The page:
Dinghy Entrapment

Entrapment - do you think about it enough? 

Draycote Water recently dealt with an entrapment. This is what they learned.

Entrapments are thankfully extremely rare. But the question that’s been asked at Draycote Water recently is how can we make them even more rare?

A club sailor at Draycote Water suffered an entrapment in June, but thanks to the club’s full-time rescue staff, a very serious situation was dealt with efficiently and thankfully had a happy ending.

It was the first time in 17 years working full-time in training centres that Draycote Water Sailing Club’s Water Manager, David Rowe, had ever had to deal with an entrapment, but this wasn’t a training session or lesson, it was club sailors enjoying a social cruise on a perfect, sunny Force 2 weekday.

After the incident the club, which has 364 day a year safety cover, reflected on the policies they had in place for entrapment prevention and a number of actions were forthcoming to make their procedures even more robust.

David highlights some of the key points that came out of their personal experience.

1) Take the opportunity to attend RYA Instructor refreshers

“By complete coincide I attended a workshop on dealing with entrapment at the last West Midlands Regional Instructor Training Day at Bartley SC in February. This meant that things were definitely a lot fresher in my mind. As an instructor you’re prepared to expect things to happen in a training environment but that is very different to everyday club sailing when you may not even know the person involved.”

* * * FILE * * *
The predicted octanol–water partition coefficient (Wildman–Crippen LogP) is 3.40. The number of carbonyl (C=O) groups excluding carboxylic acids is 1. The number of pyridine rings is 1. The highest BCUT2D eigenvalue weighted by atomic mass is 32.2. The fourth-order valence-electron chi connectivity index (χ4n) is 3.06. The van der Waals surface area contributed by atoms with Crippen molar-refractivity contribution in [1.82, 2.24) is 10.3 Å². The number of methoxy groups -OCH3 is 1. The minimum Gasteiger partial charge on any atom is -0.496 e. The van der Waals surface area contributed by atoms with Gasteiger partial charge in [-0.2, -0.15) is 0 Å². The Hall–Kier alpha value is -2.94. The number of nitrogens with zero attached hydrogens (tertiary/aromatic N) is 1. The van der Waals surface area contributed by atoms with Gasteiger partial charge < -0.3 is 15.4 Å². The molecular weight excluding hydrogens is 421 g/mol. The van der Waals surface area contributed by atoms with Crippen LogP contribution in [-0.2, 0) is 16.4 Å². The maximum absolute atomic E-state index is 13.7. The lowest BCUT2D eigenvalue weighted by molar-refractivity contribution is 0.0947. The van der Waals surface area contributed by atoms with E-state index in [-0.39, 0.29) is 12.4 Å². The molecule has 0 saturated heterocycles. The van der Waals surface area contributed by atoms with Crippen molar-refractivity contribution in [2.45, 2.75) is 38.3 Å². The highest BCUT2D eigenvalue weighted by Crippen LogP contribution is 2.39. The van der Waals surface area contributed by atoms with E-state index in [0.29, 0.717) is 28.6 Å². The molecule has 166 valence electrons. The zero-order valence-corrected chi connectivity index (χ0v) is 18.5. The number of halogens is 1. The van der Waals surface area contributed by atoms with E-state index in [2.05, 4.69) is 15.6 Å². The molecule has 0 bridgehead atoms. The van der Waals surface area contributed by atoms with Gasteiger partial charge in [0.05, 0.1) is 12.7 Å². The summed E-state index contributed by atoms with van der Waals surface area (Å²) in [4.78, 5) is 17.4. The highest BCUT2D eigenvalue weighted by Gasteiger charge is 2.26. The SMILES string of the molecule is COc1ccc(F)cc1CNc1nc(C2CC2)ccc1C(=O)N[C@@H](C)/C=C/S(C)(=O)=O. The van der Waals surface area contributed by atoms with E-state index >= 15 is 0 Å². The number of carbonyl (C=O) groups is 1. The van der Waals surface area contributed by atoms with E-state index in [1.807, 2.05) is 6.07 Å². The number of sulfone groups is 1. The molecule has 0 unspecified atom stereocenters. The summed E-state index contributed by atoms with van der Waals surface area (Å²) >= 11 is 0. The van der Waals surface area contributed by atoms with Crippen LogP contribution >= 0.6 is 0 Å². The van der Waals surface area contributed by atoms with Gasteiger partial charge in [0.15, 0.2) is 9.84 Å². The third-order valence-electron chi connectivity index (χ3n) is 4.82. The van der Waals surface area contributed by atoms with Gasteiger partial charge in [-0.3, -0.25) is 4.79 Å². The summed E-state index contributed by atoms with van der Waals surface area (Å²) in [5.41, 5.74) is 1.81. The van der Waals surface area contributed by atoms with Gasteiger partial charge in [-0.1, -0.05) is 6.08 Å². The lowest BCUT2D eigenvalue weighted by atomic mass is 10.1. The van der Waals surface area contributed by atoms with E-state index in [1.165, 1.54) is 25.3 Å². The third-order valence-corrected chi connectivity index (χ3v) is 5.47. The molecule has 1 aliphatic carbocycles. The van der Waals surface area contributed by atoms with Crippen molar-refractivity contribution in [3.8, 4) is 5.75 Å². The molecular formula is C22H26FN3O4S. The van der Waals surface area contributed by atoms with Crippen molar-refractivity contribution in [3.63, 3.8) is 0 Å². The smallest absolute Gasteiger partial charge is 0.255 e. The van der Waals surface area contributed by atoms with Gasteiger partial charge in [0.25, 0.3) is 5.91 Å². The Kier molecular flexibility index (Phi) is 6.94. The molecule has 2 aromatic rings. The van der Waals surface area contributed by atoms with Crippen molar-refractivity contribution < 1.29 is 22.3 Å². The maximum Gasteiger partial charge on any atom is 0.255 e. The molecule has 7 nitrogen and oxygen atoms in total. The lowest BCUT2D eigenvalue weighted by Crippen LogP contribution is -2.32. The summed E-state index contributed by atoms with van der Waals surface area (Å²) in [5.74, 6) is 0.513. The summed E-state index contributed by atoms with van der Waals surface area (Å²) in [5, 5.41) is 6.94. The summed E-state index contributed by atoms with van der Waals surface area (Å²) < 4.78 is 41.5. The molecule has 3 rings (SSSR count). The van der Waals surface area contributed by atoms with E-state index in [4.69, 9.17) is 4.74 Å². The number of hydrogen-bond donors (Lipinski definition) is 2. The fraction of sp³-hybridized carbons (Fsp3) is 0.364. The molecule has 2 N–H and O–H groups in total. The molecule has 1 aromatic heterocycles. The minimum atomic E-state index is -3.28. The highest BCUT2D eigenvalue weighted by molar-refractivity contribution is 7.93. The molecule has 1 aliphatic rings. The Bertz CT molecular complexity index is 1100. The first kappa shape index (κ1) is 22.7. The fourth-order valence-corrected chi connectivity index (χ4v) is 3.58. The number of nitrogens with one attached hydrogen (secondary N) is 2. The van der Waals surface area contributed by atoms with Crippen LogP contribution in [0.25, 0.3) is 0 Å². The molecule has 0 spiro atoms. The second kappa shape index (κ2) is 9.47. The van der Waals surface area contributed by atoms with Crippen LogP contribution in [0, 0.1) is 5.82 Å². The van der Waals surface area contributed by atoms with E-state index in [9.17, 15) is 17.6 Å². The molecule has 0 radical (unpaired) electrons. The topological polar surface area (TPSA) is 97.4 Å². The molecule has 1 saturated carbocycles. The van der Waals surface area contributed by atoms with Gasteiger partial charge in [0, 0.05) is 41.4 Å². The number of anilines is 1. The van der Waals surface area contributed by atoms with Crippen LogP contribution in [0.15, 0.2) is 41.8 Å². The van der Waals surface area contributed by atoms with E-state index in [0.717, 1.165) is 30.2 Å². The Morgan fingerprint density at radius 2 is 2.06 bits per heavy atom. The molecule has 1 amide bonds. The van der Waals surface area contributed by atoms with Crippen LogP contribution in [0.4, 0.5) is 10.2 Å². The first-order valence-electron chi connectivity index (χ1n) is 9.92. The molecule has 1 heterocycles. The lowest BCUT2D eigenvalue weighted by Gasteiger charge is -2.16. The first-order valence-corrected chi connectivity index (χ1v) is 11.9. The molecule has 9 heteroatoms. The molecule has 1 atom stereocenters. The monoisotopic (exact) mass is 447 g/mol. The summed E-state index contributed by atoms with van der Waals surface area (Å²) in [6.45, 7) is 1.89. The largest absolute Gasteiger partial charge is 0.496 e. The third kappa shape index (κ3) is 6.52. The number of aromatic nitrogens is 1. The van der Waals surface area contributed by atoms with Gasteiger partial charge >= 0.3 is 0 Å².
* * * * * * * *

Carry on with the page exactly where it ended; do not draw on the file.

2) Practice dealing with entrapments
"Clubs and safety boat drivers should actually practice dealing with an entrapment more. Drivers need to right the capsized boat ASAP, normally by applying weight and pressure to the centreboard. That was the action that was required in our incident.”

3) Review emergency operating procedures on dealing with entrapments 
“Capsizes happen all the time in sailing, a capsize itself isn’t a form of distress. It was only when I was 15 meters away the seriousness of the situation became apparent. We have emergency procedures in place to deal with entrapments but in the practical reality of a life being at stake, I found the procedures weren’t the most common sense instruction. One emergency action plan doesn’t always fit all incident types.”

4) Make masthead floatations available to all club sailors free of charge
“The reality is that very few club sailors are going to buy a £75, 40l masthead float for such a rare occurrence. We already had them for the training fleet but at the club now we have invested in a number more that are available  for people to use free of charge. We are actively trying to encourage more dialogue with people when they sign in to say that if there is anything unusual or unfamiliar about their sail on that day, whether that’s boat, crew experience, weather, location etc, to borrow one. No-one’s going to judge them, this is club cruising not the Nationals.”

5) Sailors should talk more about capsize, entrapment and the best methods of prevention
“As clubs we can make our safety procedures and staff training as rigorous as possible but sailors also have to take responsibility for knowing what to do in an entrapment and the best methods of prevention. Everyone is taught the capsizing drill as beginners, and know it is good practice to carry rescue knife. But they should be reminded if they are in an entrapment situation the most important thing maybe as simple as getting on the centre or dagger board and getting the boat on its side.”

RYA Dinghy Entrapment Survey – have a read of this survey into the numbers and contributing factors of entrapments under capsized dinghies here